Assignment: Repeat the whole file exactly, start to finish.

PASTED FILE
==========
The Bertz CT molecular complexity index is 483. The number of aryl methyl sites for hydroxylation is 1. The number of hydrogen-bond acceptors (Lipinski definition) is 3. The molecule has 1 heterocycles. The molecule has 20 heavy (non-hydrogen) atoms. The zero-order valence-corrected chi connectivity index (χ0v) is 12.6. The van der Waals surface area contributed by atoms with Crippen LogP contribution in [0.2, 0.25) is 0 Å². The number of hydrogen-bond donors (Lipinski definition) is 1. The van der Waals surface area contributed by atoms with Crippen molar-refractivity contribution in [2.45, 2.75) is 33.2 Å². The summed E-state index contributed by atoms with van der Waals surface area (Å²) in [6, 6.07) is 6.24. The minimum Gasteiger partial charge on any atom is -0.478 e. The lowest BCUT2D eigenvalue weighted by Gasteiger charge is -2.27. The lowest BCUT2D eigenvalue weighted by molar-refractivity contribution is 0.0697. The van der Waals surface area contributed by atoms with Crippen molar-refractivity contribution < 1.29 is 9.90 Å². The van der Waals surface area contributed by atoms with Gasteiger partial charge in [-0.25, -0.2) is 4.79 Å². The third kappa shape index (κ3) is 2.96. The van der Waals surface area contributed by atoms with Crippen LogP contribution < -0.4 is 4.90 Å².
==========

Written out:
The Bertz CT molecular complexity index is 483. The number of aryl methyl sites for hydroxylation is 1. The number of hydrogen-bond acceptors (Lipinski definition) is 3. The molecule has 1 heterocycles. The molecule has 20 heavy (non-hydrogen) atoms. The zero-order valence-corrected chi connectivity index (χ0v) is 12.6. The van der Waals surface area contributed by atoms with Crippen LogP contribution in [0.2, 0.25) is 0 Å². The number of hydrogen-bond donors (Lipinski definition) is 1. The van der Waals surface area contributed by atoms with Crippen molar-refractivity contribution in [2.45, 2.75) is 33.2 Å². The summed E-state index contributed by atoms with van der Waals surface area (Å²) in [6, 6.07) is 6.24. The minimum Gasteiger partial charge on any atom is -0.478 e. The lowest BCUT2D eigenvalue weighted by Gasteiger charge is -2.27. The lowest BCUT2D eigenvalue weighted by molar-refractivity contribution is 0.0697. The van der Waals surface area contributed by atoms with Crippen molar-refractivity contribution < 1.29 is 9.90 Å². The van der Waals surface area contributed by atoms with Gasteiger partial charge in [-0.25, -0.2) is 4.79 Å². The third kappa shape index (κ3) is 2.96. The van der Waals surface area contributed by atoms with Crippen LogP contribution < -0.4 is 4.90 Å².